This 1958 Baby Hindustan is evidence of the Morris Minor's popularity

Shortly after Independence, the Indian Government took various measures to step up industrial growth. The one adopted for the fledgling car industry produced great, if not immediate, results. By slapping heavy duties on import of Complete Knock Down (CKD) kits and parts, it successfully prodded companies that thrived on assembly of popular marques into manufacturing cars on Indian soil.

For years following its inception in 1944, Premier Automobiles was assembling Dodge and De Soto cars at its facility in Pune. First at its Port Okha unit and then at its new Uttarpara unit (Calcutta), Hindustan Motors assembled Morris cars and rebadged them.

Both automobile majors began to take over the manufacture of parts for cars built under licence. But the switch to independent production was gradual. For example, the Baby Hindustan, which was the Morris Minor 1000 bearing an Indian name, continued to be built alongside the production of Ambassador (based on the Morris Oxford Series III). Hindustan Motors fostered its link with the Morris Minor because of the car's enduring popularity — until the latter part of the 1960s, Morris Minor models, believed to “typify Englishness”, were in the ascendant.

A 1958 Baby Hindustan, owned by Dr. Susikaran Thangasami, is visible evidence of the fact that Hindustan Motors' romance with the Morris Minor survived (if only for a short period) a spirited initiative to carve out a completely Indian identity for its cars.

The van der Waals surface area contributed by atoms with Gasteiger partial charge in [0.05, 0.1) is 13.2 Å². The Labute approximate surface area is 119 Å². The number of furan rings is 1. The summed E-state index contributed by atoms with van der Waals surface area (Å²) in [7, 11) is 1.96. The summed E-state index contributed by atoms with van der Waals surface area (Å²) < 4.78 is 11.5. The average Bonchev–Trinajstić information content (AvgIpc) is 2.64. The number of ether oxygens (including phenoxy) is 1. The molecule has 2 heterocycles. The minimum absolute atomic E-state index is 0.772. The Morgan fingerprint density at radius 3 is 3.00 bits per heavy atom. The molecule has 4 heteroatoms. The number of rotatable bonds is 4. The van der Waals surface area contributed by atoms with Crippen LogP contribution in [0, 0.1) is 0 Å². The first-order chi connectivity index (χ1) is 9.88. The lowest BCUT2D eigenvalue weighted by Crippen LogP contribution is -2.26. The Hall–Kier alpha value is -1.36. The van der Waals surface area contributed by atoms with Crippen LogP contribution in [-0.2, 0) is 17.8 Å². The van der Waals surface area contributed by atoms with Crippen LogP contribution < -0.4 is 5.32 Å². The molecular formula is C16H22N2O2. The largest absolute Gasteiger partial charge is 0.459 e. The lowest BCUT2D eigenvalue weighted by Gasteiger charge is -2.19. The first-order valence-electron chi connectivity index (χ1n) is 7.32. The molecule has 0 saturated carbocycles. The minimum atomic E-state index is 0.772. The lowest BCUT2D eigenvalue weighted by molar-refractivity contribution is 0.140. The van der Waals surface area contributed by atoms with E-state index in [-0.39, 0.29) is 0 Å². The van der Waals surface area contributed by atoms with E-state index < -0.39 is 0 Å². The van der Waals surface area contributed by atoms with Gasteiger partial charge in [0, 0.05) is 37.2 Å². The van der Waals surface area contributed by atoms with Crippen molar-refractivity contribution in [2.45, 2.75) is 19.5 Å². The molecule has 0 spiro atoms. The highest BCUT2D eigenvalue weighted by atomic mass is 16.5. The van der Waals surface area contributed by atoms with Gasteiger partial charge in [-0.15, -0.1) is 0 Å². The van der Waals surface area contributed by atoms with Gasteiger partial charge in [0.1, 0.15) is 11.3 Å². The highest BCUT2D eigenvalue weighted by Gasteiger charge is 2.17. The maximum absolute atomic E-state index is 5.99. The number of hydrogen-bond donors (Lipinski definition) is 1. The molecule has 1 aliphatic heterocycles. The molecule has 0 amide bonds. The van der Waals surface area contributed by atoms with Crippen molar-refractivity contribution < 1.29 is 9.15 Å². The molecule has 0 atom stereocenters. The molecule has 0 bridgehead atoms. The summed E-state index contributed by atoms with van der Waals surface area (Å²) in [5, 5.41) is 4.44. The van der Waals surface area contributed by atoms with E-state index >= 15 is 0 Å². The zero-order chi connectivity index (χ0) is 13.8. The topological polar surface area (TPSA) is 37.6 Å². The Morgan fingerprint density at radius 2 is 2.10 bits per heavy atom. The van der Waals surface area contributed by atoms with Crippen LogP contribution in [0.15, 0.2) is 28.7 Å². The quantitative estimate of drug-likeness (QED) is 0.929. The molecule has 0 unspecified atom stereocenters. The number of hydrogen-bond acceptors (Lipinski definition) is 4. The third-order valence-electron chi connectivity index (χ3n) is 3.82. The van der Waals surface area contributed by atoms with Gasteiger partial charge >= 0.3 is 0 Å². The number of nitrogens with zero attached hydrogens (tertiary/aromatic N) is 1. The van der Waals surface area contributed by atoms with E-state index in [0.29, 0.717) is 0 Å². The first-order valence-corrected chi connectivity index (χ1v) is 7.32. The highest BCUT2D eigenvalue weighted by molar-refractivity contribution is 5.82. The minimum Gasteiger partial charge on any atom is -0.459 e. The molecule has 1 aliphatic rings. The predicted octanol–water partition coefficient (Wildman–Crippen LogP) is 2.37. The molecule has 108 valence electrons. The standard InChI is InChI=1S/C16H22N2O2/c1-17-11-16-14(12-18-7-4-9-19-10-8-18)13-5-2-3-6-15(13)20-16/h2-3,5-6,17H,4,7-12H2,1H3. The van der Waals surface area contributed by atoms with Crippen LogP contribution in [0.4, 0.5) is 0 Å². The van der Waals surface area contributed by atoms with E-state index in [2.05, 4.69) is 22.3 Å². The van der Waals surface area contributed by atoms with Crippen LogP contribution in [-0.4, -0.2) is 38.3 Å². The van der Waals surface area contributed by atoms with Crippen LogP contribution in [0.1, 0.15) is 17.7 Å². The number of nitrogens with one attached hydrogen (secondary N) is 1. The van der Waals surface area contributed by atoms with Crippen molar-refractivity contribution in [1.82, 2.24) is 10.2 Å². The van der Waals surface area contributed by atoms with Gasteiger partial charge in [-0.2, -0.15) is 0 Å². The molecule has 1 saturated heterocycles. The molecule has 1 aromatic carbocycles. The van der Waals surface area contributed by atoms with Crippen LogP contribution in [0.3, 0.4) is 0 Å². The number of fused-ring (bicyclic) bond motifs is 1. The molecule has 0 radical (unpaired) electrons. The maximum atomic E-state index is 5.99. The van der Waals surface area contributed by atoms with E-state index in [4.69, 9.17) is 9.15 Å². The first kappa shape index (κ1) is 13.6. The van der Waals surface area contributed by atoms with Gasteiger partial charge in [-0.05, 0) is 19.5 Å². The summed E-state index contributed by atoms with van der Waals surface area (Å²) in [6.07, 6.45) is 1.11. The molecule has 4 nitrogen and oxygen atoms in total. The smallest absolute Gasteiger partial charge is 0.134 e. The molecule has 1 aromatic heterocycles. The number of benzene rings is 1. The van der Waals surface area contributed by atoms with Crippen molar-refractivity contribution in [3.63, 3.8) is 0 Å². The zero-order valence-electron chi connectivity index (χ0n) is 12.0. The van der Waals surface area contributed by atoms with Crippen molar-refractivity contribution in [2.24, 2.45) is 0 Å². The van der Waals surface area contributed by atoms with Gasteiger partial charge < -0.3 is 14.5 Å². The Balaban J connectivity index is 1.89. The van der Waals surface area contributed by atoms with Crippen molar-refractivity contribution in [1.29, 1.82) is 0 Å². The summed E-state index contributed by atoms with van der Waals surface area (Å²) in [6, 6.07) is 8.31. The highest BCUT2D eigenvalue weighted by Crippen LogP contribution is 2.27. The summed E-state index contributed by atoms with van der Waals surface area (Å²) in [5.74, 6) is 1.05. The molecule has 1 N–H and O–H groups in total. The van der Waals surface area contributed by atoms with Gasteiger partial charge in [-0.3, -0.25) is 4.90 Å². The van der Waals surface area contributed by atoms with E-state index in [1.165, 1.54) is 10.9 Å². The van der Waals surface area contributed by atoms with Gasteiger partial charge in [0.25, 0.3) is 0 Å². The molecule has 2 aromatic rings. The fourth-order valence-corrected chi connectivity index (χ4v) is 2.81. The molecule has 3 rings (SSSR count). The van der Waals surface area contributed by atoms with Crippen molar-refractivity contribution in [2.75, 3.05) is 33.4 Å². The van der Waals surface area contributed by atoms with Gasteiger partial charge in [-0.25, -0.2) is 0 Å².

It possesses one of the biggest and most efficient engines received by the Morris Minor models — a 948cc BMC A-Series inline four. The flashing direction indicators are one of the technological advancements that swept the British car-manufacturing industry in the mid-1950s.

This 1000cc Baby Hindustan facilitates ease of driving, thanks to a rear window that is wider than those of earlier Minors. The windscreen is of one piece in contrast to those in earlier Minors which came in two compartments.

Dr. Susikaran bought this car in 1989, but not to be kept pampered in an isolated garage as a valued antique. He elevated it to the position of his regular car, dislodging a 1966 Fiat 1100 in the process. But he did not cite daily driving as an excuse for turning it into a modern car cloaked as a Minor 1000. He has neither added nor removed anything. Which is why the car continues to have meters (barring the Smith's speedometer) and switches that are extrinsic to Minor 1000.

As he began to cut down on work in consideration of his age, he had less need for the car.

Now, the major responsibility of maintaining it is shouldered by his son, Dr. Sudhan(in pic). Despite its compactness and road-worthiness, Dr. Sudhan prefers to drive it only infrequently through the quiet lanes off Balfour Road.

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